Experts are predicting that Hurricane Sandy will hurt U.S. economic growth in the short term. But the long-term effects are not expected to be devastating. That appears to be true for some of the big Minnesota companies that have operations out East.
Hurricane Sandy forced the closure of about 200 Target stores in the path of the storm. Perishable food at many locations went bad due to loss of power. And, of course, there was the loss of sales from the store closings, which came at a bad time, the week of Halloween.
"Many stores were closed at one of our busiest selling times of year," said Amy Reilly, a Target spokeswoman.
Reilly said the situation is stabilizing and many stores have reopened. Though some areas on the Eastern Seaboard still have a lot of damage and road restrictions, Target's warehouses are functioning and products are flowing back into stores.
"Where we can get through easily we are sending trucks," said Reilly. "We're just watching the road conditions carefully and working with our carrier vendors to get product to the stores as quickly as we can."
Target will soon bounce back from the storm, according to Sean Naughton, an analyst with Piper Jaffray.
"I think it will be a benign impact on the company overall and most investors will overlook a one-time impact like a hurricane," he said.
Naughton said Target could even register a bump in sales from people restocking their food shelves, or replacing rugs or furniture that might've gotten ruined in a flooded basement.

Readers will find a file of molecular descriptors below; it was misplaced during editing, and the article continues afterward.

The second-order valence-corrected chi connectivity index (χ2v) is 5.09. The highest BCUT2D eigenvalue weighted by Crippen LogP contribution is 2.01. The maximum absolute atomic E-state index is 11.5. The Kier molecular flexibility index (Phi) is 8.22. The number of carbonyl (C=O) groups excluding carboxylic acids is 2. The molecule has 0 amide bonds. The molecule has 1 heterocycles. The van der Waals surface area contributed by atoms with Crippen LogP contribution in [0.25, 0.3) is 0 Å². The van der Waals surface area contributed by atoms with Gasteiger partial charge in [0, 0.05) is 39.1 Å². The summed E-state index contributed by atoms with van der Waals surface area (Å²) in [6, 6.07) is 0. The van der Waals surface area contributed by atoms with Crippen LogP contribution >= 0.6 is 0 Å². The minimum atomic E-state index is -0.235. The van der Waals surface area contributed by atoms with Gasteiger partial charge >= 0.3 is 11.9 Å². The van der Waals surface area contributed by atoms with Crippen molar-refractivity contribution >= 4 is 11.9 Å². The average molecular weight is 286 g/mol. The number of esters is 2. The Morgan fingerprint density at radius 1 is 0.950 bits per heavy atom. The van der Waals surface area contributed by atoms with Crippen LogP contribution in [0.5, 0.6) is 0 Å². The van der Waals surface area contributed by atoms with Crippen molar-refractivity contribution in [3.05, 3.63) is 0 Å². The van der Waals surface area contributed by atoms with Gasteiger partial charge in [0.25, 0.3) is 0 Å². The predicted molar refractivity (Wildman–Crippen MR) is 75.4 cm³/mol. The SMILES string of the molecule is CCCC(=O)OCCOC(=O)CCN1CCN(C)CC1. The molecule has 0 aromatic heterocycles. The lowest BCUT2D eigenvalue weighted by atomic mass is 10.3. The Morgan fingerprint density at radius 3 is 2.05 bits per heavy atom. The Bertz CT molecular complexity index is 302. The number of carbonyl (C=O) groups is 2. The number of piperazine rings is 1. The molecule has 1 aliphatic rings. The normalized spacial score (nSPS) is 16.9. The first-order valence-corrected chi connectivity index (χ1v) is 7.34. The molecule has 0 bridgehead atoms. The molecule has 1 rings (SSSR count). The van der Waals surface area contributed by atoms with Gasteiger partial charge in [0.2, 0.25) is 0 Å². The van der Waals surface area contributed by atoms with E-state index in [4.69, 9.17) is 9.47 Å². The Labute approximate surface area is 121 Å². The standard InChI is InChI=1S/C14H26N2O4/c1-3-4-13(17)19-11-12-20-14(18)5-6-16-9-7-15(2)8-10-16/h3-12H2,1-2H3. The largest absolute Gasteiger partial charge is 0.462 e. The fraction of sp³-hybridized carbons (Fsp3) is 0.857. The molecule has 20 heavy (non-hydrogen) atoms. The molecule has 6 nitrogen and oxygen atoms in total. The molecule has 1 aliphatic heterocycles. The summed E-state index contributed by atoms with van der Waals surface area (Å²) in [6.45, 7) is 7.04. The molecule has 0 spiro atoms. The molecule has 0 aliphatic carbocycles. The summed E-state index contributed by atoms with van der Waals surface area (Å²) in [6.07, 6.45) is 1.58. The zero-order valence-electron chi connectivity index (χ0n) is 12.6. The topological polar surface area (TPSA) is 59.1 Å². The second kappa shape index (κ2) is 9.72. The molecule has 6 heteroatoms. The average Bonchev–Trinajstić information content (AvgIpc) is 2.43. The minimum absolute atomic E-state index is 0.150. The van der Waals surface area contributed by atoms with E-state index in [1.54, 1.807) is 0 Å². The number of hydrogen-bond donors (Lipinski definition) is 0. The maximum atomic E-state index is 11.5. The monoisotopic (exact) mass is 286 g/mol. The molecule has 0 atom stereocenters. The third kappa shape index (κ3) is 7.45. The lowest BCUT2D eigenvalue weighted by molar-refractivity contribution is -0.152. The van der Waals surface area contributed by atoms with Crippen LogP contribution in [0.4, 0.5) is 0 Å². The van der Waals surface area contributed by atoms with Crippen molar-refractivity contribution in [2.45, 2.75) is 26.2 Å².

The overall damage from the huge storm could reach $10 billion, according to preliminary estimates.
But Naughton said for Target, not so much.
"These things historically have not been a huge impact to the financial results for an extended period of time for a retailer the size of Target, given the fact that they have over 1,700 stores across the United States," he said.
For other Minnesota retailers like Supervalu and Best Buy, it's a similar story. The number of stores they had to shutter represented a small percentage of their total footprint.
About half the Best Buy stores that were closed Monday are now open again, according to company spokeswoman Amy Von Walter. Others will take longer due to flood-related damage to store buildings. That's the case at a store in New Jersey, one in Ohio, and another in New York.
"One store had a warehouse wall collapse. So we're looking at that damage and trying to figure out what we need to do in terms of repairs," Von Walter said, adding that no one was injured at any of the damaged buildings.
Of course, lots of businesses and individuals will be filing insurance claims due to damage from the storm. And that could mean that the insurance company Travelers will take a big hit.
The company is no longer based in Minnesota, but still employs a lot of Twin Citians. A Travelers spokesperson declined to comment on the potential financial impact it could suffer from Hurricane Sandy.
It's hard to know how much Travelers will have to pay out in claims, according to Drew Woodbury, an analyst with Morningstar. Since it's one of the nation's biggest insurers, Woodbury said Travelers' portion will likely be sizeable.
"But at the same time they're well capitalized, and the industry has had a pretty calm year so far," said Woodbury. "So they should be in a pretty good position to pay any claims that arise."
Woodbury said Sandy may leave Travelers with a loss for the fourth quarter. But from his perspective, that's unlikely to mean something like job cuts are in the offing.
Another big Minnesota employer, Delta Airlines, saw a major disruption in operations at two New York City airports because of the storm. Delta cancelled about 3,000 flights over several days.
The company told Bloomberg News that it hopes to resume some domestic flights at Kennedy airport on Wednesday, and limited service at Laguardia on Thursday.
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